An overwhelming majority of companies say ESG reporting is a business advantage – BCSDH’s second ESG survey

Budapest, 13 November 2023 – Nine out of ten companies expect to see business benefits from ESG reporting within five years, and more than half of the BCSDH member companies surveyed report regularly. The social and governance leg of ESG is at the forefront of importance, with companies preferring to systematically collect and process this type of data. Biodiversity, on the other hand, is barely represented within the environmental dimensions, and strengthening this could be a priority for companies. There are several factors slowing down the integration of ESG aspects in companies, the main barriers being too many standards and the difficulty of producing data/KPIs of sufficient quality.

In 2023, the Business Council for Sustainable Development in Hungary (BCSDH) conducted its second ESG survey among its member companies, with KPMG as its professional partner. In the survey, 70 companies from 14 industries shared their experiences along 22 questions, in which the respondents covered, among other things, their ESG reporting and data collection habits, the main motivating and limiting factors related to ESG, and the role of ESG in the life of their organisations.

90 percent of survey respondents believe that ESG-based reporting could benefit their business in the next 5 years, and six out of ten companies (61 percent) already regularly produce ESG reports, most often at the international or parent company level and based on the GRI standard. Many have also come across the upcoming legislative requirement for ESRS standards under the CSRD, but their uptake is still low. A similar proportion of companies that already prepare ESG reports and those that are planning to do so prefer a standalone (34 percent) or integrated (33 percent) reporting format for the disclosure of their ESG data. The main drivers for ESG reporting include enhancing reputation, meeting shareholder expectations, and meeting regulatory requirements.

61 percent of companies believe they are prepared for reporting under the CSRD, and have a practice of reporting, while 84 percent publicly disclose information about their company’s performance.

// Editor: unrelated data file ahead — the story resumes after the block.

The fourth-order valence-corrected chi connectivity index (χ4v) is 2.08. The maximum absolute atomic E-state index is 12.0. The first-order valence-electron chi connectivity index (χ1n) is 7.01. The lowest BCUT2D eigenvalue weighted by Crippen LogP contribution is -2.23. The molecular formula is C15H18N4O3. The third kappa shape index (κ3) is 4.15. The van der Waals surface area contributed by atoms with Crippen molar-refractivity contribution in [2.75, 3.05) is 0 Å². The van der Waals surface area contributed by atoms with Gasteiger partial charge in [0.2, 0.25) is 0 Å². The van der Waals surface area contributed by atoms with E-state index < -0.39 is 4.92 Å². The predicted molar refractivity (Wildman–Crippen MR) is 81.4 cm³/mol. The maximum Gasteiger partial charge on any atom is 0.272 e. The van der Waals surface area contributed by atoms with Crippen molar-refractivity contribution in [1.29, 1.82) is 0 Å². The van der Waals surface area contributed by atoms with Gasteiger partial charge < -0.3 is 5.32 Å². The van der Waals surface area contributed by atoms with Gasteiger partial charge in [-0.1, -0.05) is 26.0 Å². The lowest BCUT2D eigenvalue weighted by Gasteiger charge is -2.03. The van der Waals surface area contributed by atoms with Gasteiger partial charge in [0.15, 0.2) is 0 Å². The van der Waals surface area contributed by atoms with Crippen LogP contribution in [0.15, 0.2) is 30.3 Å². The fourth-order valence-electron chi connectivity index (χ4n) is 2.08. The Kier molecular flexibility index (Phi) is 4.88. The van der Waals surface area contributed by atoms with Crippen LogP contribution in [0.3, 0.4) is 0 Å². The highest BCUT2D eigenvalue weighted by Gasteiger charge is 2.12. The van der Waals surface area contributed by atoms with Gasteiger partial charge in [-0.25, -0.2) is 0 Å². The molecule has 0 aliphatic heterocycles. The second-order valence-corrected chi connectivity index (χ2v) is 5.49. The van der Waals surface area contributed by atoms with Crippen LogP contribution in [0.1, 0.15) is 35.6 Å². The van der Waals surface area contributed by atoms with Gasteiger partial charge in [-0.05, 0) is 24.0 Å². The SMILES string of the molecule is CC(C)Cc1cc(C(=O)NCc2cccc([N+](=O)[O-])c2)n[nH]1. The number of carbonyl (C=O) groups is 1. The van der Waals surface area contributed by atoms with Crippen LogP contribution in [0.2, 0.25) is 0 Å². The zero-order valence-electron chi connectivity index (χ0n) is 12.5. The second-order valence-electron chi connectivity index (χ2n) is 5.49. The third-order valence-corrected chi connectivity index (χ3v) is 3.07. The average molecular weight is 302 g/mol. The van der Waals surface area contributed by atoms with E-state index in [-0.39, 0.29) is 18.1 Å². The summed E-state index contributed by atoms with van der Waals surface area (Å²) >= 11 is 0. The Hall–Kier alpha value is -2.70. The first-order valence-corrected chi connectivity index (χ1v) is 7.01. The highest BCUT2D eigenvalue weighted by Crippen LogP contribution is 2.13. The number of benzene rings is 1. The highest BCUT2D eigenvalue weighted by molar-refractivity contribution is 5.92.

In contrast to the 2021 survey, when companies rated the environmental dimension of ESG as the most important for their operations, this year there is a greater emphasis on social and governance issues, and this is reflected in their data collection and management practices. 85% of the companies surveyed collect some form of ESG data, most commonly in the areas of health and safety, employee information such as education, and carbon emissions. For at least one ESG topic, 78 percent of responding companies set targets, but this proportion will certainly become more robust in the future along the lines of CSRD expectations. These targets are discussed occasionally in management meetings by less than half of the member companies.

However, the picture is different when looking at the dimensions included in ESG reports. In this respect, environmental areas (such as carbon emissions, and energy consumption) continue to stand out. Biodiversity is the area where the least data is collected: six out of ten companies surveyed (62%) do not collect any data at all, although biodiversity has become a key sustainability issue this year and in the coming period, and is an area where progress is needed.

37 percent of responding member companies have already requested data from their stakeholders on carbon emissions, ethical operations, circular economy, and alternative energy and efficiency, while half of their customers (54 percent) are requesting data along environmental and governance dimensions. From the financing side, one in four companies is still asked to show progress on carbon emissions, alternative energy and efficiency, waste management, and health and safety.

In terms of organizational functioning, 72% of the companies surveyed have a dedicated ESG manager at the decision-making level. Half of companies have a dedicated ESG specialist in their sustainability department, a significant shift from two years ago.

Lack of sufficient detail in the legal requirements, too many standards, and insufficient quality of data/KPIs were the main constraints to incorporating ESG considerations in companies, as highlighted by respondents.

A summary of the Survey results can be downloaded here.

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